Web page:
The infante don Alfonso and the conquest of Sardinia

Since the end of 1322 don Alfonso prepared the conquest of Sardinia in Barcelona. In may 1323, the Prince was sent by his father, at the head of an army of sixty galleys to the conquest of Sardinia, very important company for the Aragonese interests due to the strategic value of the island. The Aragonese contingent, composed largely of Majorcan ships, monitored the coasts of Sardinia and Corsica to prevent the arrival of the piasanos. In addition the Aragonese got the support of the most important families of the island, as the judges of Arborea, the high clergy, and even broad popular sectors. Of them he/she left the initiative to fight against the Pisans and counting for this with the Aragonese; However this sector met the Genoese opposition and gave flare-up of fighting between both sides, which, thanks to the intervention of the infante don Alfonso, not degenerated into all-out war. Meanwhile, don Alfonso besieged churches and Caller (Cagliari), main points of support of the Pisans. The site of churches, which ended in February, 1324, was especially hard for the Aragonese, due to a severe epidemic of fever that killed half of the troops of Aragon and even made sick to the infante don Alfonso and his wife. After the Church the infant moved his troops to reinforce the siege of Cagliari. During the spring of that year don Alfonso beat Manfredo of Donoratico in Leucocisterna and the Pisan fleet suffered significant losses. In June fell Cagliari and few weeks later the infante don Alfonso and pisano Ambassador, Calci Bene, signed peace. After securing the loyalty of the most important families of the island, including the Donoratico, don Alfonso returned to the Peninsula together with the bulk of the Aragonese army.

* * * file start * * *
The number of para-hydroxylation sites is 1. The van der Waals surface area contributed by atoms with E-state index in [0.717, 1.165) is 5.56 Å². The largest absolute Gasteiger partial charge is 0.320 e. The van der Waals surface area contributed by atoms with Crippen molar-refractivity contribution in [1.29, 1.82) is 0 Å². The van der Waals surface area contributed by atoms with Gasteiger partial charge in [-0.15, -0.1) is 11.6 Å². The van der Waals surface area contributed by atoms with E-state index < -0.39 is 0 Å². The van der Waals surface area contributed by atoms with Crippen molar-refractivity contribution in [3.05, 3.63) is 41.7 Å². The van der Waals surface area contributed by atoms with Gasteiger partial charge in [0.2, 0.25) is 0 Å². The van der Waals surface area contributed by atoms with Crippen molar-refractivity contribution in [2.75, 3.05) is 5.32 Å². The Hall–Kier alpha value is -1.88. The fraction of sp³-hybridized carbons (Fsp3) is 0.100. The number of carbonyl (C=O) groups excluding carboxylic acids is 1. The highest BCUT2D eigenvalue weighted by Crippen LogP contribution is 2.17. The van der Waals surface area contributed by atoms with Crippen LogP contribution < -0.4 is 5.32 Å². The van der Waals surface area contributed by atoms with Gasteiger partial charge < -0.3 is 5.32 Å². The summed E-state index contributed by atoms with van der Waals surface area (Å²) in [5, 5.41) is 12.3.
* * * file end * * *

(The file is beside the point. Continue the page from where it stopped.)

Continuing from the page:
Reign of Alfonso IV of Aragon